March 11, 2020

Study Evaluates Late Cerebrovascular Events After TAVR

March 11, 2020—Online in Journal of the American College of Cardiology (JACC): Cardiovascular Interventions, Guillem Muntané-Carol, MD, et al published findings from a multicenter study that sought to determine the incidence, clinical characteristics, associated factors, and outcomes of late cerebrovascular events (LCVEs) (> 30 days postprocedure) after transcatheter aortic valve replacement (TAVR).

In their conclusions, the investigators stated, “Late stroke was disabling in most cases and associated with dreadful early and midterm outcomes.” They found that an increased risk of LCVEs, which were ischemic in most cases, was generally caused by factors independent of valve thrombosis or degeneration.

The study was composed of 3,750 consecutive patients (mean age, 80 ± 8 years; sex, 50.5% women) who underwent TAVR and survived beyond 30 days. LCVEs were defined according to Valve Academic Research Consortium-2 criteria.

In JACC: Cardiovascular Interventions, the investigators reported the following:

  • LCVEs occurred in 192 (5.1%) patients after a median follow-up of 2 (1–4) years.
  • LCVEs were stroke in 80.2% of patients and transient ischemic attack in 19.8%.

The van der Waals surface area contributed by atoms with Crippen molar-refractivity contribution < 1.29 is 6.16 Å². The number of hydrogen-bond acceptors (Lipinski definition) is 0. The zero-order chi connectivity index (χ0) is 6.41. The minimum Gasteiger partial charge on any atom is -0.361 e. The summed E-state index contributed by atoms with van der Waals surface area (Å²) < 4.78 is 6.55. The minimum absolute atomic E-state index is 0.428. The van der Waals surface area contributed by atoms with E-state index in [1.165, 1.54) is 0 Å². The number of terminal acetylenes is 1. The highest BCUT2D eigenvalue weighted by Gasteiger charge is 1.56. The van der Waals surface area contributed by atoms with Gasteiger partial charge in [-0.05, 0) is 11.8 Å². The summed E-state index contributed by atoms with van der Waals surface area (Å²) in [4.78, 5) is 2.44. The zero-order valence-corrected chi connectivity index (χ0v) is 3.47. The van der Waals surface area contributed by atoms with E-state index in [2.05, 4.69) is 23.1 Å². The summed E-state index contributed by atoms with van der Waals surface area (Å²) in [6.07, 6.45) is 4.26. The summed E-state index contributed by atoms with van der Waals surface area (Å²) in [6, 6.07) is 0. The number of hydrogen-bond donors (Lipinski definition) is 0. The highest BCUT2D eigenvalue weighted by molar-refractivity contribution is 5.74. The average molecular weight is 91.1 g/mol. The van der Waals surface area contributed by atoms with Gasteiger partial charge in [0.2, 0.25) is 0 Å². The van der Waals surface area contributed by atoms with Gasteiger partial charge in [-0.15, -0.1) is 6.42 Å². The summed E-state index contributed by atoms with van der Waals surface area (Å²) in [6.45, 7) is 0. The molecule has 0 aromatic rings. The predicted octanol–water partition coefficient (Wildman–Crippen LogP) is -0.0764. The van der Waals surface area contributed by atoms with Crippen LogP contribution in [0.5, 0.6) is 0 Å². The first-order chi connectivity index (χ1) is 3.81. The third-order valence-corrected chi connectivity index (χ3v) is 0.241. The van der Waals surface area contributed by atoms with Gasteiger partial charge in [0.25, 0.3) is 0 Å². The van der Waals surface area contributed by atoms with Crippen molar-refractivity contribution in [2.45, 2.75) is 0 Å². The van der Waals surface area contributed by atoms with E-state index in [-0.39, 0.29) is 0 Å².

• The origin of late stroke was ischemic, hemorrhagic, and undetermined in 80.5%, 18.8%, and 0.7% of patients, respectively.
  • Independent factors associated with late ischemic stroke/transient ischemic attack included older age, previous cerebrovascular disease, higher mean aortic gradient at baseline, the occurrence of stroke during the periprocedural TAVR period, and the lack of anticoagulation (novel oral anticoagulants or vitamin K antagonists) post-TAVR (P < .05 for all).
  • Echocardiographic data at the time of the LCVE showed no signs of valve thrombosis or degeneration in the vast majority (97%) of patients.
  • Late stroke was disabling in 107 (69.5%) patients (ischemic, 68%; hemorrhagic, 79%), and associated with an in-hospital mortality rate of 29.2%.


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